To get out of the storm, they come across a haberdashery, where they run into a former Rebel general (Bruce Dern), a Mexican cowhand (Damian Bechir), a “cow puncher” (Michael Madsen) and a British hangman (Tim Roth). Here are your eight. For all the talk of Tarantino’s insistence on 70 mm film—and Wyoming does look fantastic in the rare landscape shots—the movie takes place almost entirely within that haberdashery: In many ways, it’s like a bottle episode of a television series where our main characters are stuck in a room together and have nothing else to do but talk and talk and talk. The movie is broken into two halves—the first is slightly longer than the first—but the split is a strange one; the big event that both illuminates the first half and sets the stage for the second happens nearly three-quarters of the way through. It almost makes the ending feel rushed, an odd feel after so much of the movie takes its sweet time. Tarantino draws every scene out as long as he can, yet then somehow seems to sprint to a conclusion. It gives the film a feeling of slackness that’s difficult to escape. The movie needs a lot of screws tightened.

One of the major problems with The Hateful Eight is that, well, none of these characters are all that interesting. They’re fun, sure, and at the very least, the film is an incredibly efficient Samuel L. Jackson delivery device. Here Jackson has his best Tarantino role since Pulp Fiction—though he’s terrifying in Jackie Brown too—and you can seem him taking pleasure in every juicy syllable Tarantino has written for him. There’s still not a lot to his character, not a lot to any of them, really. It’s as if Tarantino conceived of his characters as old Western archetypes but then didn’t progress them much beyond that. Each of the characters has their thing: Bichir mumbles, Madsen growls, Roth does a pretty terrible Christoph Waltz impression, and that’s about it. This could haved worked fine for an old Western, but Tarantino loves his own words and to watch his characters talk to each other—it’s too much to let them all just glower in the corner like they might in a John Ford movie. So we are left with the odd sensation of watching eight unusually chatty archetypes—Tarantino liked the notion of these characters so much that he never really conceived of them of people. It gives the film an almost dollhouse quality, like everyone would cease to exist if you took them off the screen. They live in Tarantino’s imagination, and only there.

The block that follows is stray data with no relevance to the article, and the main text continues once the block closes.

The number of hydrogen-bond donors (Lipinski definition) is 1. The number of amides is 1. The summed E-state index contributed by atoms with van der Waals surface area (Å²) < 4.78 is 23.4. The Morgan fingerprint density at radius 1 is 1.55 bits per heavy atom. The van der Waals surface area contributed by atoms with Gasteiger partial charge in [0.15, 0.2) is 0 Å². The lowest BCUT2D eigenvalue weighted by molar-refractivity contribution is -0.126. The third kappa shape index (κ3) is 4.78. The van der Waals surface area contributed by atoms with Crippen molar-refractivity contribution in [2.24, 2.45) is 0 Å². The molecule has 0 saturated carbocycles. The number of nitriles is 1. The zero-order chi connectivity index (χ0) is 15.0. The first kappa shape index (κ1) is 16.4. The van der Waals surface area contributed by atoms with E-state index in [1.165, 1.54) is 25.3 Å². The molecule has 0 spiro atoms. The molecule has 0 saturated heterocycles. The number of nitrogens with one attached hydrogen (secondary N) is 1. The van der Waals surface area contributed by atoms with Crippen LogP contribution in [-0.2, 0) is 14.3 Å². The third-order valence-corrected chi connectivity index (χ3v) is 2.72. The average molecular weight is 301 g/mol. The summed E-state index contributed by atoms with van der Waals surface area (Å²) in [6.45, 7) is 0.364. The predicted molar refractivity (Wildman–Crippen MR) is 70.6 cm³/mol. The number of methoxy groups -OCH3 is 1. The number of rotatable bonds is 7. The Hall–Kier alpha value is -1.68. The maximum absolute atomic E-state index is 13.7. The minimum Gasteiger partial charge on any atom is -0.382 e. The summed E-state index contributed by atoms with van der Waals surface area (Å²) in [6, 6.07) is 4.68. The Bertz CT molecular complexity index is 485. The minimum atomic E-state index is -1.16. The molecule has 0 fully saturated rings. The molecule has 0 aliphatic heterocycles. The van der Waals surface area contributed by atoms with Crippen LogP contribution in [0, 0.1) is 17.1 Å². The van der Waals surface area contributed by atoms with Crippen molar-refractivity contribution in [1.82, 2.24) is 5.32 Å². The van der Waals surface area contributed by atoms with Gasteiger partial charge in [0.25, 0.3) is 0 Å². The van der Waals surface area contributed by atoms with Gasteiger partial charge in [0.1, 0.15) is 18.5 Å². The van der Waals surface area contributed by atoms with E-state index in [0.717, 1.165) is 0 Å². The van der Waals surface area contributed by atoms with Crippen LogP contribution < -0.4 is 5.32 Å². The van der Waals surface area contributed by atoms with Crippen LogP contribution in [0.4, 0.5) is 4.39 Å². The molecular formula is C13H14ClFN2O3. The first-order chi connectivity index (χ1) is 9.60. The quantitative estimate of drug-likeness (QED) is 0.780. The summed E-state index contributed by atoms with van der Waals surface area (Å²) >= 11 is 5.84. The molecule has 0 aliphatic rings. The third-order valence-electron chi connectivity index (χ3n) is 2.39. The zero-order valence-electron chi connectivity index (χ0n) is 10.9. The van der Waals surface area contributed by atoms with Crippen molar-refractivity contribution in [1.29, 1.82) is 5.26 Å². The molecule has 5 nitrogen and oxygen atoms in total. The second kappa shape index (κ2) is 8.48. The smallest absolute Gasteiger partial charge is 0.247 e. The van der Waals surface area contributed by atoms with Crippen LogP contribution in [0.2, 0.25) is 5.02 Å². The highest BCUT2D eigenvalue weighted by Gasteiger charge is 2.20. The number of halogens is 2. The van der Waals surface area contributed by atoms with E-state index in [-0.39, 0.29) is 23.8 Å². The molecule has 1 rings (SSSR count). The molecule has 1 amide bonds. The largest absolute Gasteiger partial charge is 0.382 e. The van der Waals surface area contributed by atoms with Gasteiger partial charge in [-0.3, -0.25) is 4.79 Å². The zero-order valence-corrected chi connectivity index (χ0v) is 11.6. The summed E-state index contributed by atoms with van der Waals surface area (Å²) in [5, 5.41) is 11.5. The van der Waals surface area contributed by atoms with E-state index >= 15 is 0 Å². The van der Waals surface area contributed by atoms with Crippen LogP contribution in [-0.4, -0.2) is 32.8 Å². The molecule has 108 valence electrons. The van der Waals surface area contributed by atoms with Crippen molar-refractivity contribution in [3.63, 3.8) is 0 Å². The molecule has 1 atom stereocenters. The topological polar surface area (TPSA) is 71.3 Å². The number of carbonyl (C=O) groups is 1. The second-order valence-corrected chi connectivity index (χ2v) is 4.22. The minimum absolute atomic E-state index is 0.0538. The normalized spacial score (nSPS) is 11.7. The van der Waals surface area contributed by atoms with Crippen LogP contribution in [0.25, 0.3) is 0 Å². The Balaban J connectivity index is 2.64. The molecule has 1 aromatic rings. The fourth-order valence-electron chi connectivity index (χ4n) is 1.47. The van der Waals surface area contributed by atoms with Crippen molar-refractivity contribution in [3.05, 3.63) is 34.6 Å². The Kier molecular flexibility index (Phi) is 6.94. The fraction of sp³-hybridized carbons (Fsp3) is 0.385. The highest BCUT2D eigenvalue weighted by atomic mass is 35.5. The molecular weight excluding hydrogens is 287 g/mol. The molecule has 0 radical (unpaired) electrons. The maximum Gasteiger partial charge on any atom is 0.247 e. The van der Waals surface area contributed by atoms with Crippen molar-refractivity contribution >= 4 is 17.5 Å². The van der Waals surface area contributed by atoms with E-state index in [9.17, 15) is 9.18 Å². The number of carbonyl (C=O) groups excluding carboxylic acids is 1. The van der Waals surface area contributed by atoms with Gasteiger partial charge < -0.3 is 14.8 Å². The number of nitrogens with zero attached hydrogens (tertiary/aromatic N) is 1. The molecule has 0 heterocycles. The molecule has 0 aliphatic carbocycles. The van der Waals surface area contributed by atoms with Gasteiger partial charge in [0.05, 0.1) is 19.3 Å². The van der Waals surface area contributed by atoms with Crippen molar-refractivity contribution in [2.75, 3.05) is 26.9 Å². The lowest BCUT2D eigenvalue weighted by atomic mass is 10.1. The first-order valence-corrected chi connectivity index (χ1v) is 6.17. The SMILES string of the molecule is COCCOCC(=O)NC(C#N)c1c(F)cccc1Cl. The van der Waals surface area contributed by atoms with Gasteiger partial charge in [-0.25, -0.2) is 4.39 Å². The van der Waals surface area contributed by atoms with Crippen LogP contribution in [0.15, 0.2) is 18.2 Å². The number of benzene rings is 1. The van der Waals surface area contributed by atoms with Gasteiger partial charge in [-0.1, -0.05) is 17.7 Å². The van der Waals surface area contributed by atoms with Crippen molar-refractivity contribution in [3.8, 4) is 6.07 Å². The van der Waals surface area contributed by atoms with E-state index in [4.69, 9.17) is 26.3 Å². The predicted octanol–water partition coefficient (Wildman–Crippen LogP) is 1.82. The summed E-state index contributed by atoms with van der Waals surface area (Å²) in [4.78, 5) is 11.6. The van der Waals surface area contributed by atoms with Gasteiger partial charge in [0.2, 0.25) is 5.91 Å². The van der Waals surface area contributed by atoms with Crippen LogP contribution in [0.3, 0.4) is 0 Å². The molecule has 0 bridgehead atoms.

I’m coming off harsher toward The Hateful Eight than I mean to, but Tarantino is so insanely talented that I find myself cheering for him to get out of his own way. There is a school of thought about Tarantino’s career some share—most notably my Grierson & Leitch colleague Tim Grierson—that believes the pinnacle of Tarantino’s work was in fact Jackie Brown, a film based on someone else’s work that was more infused with the Tarantino Universe than suffocated by it. I’m not sure I entirely agree. Inglourious Basterds, which I consider his best film, is only possible because Tarantino is so willing to take stupid, ridiculous risks and so brilliant that he can find a way to pull them off.

But with The Hateful Eight, I finally understand it: Tarantino has now taken up permanent residence in Tarantino Land. And as a fan, there’s a part of me that will always enjoy visiting that place, but I think he needs to, you know, get out a little. The Hateful Eight is fun and smart and will pay off in a way a Tarantino fan will expect it to pay off for them. But that’s all it does. We are reaching the point, as Tarantino and the rest of us get older, that payoff is just not enough.

Grade: B

Grierson & Leitch write about the movies regularly for the New Republic. Follow them on Twitter @griersonleitch or visit their site Listen to their film podcast below.